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  1. #1
    Regular Coder ajhauser's Avatar
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    Unhappy Looking for some respectable advice.

    I was hoping to get some guidance (please), and I'm not necessarily looking to be barraged with 50 foreign emails from random programmers... so I didn't post this in the "looking to hire" section. I'm not sure what I'm looking for at the moment.

    I would really like to hear from those who have experience in projects like this if possible.

    I have a small web design company and I have also been looking for a chance to expand into larger eCommerce websites - and recently I was referred to a store in my area that does about a million in business, has several hundred items - and they are looking for a website with:

    1. User Accounts (The users can sign up online, email validation)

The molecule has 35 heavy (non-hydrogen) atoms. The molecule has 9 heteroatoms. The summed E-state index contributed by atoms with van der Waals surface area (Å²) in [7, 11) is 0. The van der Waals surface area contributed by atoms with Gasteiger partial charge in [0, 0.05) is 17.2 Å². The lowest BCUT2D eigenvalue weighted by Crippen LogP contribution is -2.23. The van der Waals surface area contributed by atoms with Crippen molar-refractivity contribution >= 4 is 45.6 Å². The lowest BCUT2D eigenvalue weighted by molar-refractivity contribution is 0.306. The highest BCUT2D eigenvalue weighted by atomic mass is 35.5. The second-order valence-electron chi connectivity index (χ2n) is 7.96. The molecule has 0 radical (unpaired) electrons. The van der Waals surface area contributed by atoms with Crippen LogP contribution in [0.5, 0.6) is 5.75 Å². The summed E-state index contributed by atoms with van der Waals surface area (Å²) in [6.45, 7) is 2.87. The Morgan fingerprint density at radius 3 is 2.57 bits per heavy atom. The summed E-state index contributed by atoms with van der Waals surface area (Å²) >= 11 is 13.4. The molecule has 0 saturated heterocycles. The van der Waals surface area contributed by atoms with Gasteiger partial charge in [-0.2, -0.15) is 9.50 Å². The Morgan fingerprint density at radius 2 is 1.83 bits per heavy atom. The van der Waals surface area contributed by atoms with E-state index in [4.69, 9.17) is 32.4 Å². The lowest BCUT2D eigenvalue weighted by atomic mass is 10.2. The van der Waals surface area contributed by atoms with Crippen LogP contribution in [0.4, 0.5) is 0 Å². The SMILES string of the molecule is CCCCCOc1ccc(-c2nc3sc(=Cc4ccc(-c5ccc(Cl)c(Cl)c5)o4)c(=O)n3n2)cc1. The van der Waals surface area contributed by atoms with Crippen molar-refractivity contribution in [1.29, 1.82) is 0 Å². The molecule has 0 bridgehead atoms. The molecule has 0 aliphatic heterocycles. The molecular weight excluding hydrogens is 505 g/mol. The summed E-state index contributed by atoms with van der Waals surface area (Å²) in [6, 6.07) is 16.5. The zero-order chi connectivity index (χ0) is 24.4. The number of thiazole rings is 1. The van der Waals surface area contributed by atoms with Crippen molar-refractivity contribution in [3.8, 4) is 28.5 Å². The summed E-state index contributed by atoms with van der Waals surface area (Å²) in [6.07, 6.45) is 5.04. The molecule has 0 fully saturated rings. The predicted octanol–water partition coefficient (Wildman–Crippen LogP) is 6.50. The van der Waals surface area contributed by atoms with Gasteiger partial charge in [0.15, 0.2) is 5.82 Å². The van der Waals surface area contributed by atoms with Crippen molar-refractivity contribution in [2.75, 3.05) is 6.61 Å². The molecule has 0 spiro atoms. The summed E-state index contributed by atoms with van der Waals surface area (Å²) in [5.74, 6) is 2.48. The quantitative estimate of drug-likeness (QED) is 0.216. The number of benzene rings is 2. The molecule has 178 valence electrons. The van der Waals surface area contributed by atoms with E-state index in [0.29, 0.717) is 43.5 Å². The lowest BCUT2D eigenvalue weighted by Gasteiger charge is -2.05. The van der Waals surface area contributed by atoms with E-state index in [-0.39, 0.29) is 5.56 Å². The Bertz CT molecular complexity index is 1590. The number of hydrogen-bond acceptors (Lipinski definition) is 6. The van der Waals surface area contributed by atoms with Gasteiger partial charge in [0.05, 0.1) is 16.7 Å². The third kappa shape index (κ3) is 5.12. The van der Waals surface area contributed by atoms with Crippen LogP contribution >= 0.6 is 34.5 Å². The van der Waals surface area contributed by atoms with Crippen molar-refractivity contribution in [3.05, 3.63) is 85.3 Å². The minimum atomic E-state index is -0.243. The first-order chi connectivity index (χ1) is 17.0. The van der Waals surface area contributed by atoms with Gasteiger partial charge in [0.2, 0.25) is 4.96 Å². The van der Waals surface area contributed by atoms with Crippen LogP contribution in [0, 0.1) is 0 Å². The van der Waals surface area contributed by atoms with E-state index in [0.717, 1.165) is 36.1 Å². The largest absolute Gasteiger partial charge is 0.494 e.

2. Has a cart system, secure online purchasing, Credit Card, Promo Codes, PayPal, etc. (standard cart setup)

    3. Shows recommended items to returning clients based on previous purchases similar to Amazon (recommended items based on searches would also be great).

    This would be phase one. Their time frame is about a year the owner told me, and he is open to suggestions. My question would be where to begin, and how many hours approx. would be involved in something like this?

    So before I ask something stupid like "so what should I charge based on those 3 morsels of information?!", I was hoping we could walk through some steps involved to set me on the right track?

    Many thanks - hopefully that made sense...

  2. #2
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    Ok so the first thing I would suggest, is find out of this employer has all his merchandise in a database. If he does, then you're way ahead of the game. If not, that would be the first order of business.